With full manual exposure control and the ability to save images as raw files, the Canon PowerShot S90 may be the perfect compact camera for the demanding enthusiast photographer

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Canon PowerShot S90

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Canon PowerShot S90 review


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Canon PowerShot S90 at a glance:

  • 10-million-pixel sensor
  • 28-105mm equivalent zoom lens
  • ISO 80-3200
  • 3in, 461,000-dot screen
  • Street price around £380

Within the current Canon PowerShot range there are two compact cameras that are designed to appeal to the enthusiast photographer. Although the Canon PowerShot S90 is smaller and lighter than its sibling, the PowerShot G11, the two cameras share many of the same features. Most notable of these is the ten-million-pixel 1/1.7 inch CCD sensor.

However, the similarities don’t end there. As with the G11, two of the main selling points of the S90 are its manual exposure control and ability to save images in Canon’s CR2 raw file format. These features, plus its small size, are the S90’s main attractions. This is a compact camera the enthusiast photographer can have full control over, which, on paper at least, makes the S90 ideal for when point-and-shoot images simply won’t suffice.

Although the PowerShot S90 has only a 3.8x optical zoom lens rather than the 5x lens found on the G11, it is a 28-105mm equivalent, which is ideal for both landscapes and portraits. The lens also has a maximum aperture of f/2 and optical image stabilisation which, combined with a maximum sensitivity of ISO 3200, should make it useful in low light.

With aperture and shutter priority exposure modes, as well as an innovative control ring, the S90 looks like an interesting option for the enthusiast on those occasions when a DSLR would simply be overkill.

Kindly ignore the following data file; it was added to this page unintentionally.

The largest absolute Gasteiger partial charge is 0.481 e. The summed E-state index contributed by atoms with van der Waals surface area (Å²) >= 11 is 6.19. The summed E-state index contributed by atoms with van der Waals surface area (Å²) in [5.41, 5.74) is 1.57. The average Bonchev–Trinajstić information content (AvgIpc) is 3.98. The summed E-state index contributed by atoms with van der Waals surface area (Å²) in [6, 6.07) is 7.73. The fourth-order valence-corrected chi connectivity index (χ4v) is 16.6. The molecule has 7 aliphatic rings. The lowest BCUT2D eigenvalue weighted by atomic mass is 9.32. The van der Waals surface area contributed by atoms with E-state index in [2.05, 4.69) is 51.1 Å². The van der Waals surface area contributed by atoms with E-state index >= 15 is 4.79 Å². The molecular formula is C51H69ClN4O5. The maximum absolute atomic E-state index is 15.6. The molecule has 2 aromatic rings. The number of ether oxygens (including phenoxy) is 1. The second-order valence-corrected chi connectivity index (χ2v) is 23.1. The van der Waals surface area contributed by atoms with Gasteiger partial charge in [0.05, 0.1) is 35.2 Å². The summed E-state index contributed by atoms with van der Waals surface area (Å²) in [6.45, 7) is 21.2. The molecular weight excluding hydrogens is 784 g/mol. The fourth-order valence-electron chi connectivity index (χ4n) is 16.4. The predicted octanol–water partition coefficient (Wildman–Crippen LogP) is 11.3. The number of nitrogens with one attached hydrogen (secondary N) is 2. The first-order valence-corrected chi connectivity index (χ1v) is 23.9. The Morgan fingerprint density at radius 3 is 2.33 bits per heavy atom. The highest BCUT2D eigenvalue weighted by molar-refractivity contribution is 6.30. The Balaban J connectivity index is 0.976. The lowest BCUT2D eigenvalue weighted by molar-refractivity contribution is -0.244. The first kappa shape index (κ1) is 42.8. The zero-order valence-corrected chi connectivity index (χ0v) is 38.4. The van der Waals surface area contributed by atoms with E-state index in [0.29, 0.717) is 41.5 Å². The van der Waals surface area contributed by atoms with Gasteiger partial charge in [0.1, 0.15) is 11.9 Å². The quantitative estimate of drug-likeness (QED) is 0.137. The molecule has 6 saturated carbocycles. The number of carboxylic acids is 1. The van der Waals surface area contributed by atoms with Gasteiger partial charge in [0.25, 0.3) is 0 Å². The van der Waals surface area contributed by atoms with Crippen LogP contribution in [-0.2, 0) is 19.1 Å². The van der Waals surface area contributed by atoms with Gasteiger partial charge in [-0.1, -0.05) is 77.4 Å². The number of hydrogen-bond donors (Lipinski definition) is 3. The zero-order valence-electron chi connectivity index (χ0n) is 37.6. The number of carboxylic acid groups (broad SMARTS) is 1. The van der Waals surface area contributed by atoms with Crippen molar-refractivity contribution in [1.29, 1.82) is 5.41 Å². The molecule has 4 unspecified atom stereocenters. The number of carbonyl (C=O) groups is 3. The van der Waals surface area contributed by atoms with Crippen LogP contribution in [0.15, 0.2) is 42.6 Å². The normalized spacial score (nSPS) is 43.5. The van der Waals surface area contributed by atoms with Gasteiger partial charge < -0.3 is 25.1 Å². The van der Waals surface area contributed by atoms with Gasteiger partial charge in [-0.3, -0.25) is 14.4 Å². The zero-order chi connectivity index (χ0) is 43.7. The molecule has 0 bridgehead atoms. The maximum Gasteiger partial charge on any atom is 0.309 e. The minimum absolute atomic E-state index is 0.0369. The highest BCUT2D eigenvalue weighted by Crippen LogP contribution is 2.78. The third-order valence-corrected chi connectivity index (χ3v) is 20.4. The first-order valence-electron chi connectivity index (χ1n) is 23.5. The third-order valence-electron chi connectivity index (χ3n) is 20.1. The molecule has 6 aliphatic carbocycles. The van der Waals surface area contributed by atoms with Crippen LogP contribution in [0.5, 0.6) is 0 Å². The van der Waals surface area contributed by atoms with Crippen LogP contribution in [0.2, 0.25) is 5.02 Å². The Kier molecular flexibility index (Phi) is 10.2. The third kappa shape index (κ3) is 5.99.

1. 1. Canon PowerShot S90 at a glance:
  2. 2. Build and handling
  3. 3. White balance and colour
  4. 4. Metering
  5. 5. Autofocus
  6. 6. LCD, live view and video
  7. 7. Resolution, noise and sensitivity
  8. 8. The competition
  9. 9. Our verdict
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  • Keith Tomkins

    I thought about getting the Canon 7D but the vari-angle screen on the Canon 60D did it for me. Being left handed this camera suited me
    Its Solid build and good balance great control positions with a lock button in the centre of picture setting type control knob,which for left handers works brilliantly as you can’t knock it with your hand like I used to do on the Canon 550D I had before upgrading also the NOSE print every time i took a photo! But not on the 60D which also has the view screen top right of camera for AF/drive/ ISO and metering meaning you know your setting with the screen turned inwards.
    Best camera I have ever bought, so I bit the bullet and got the 24-105mm IS USM, 50mm 1.4f USM and the 70-200mm F4 IS USM lenses
    The pictures I took at the London 2012 olympics made it all worth while

    Highly recommended 9.5 out of 10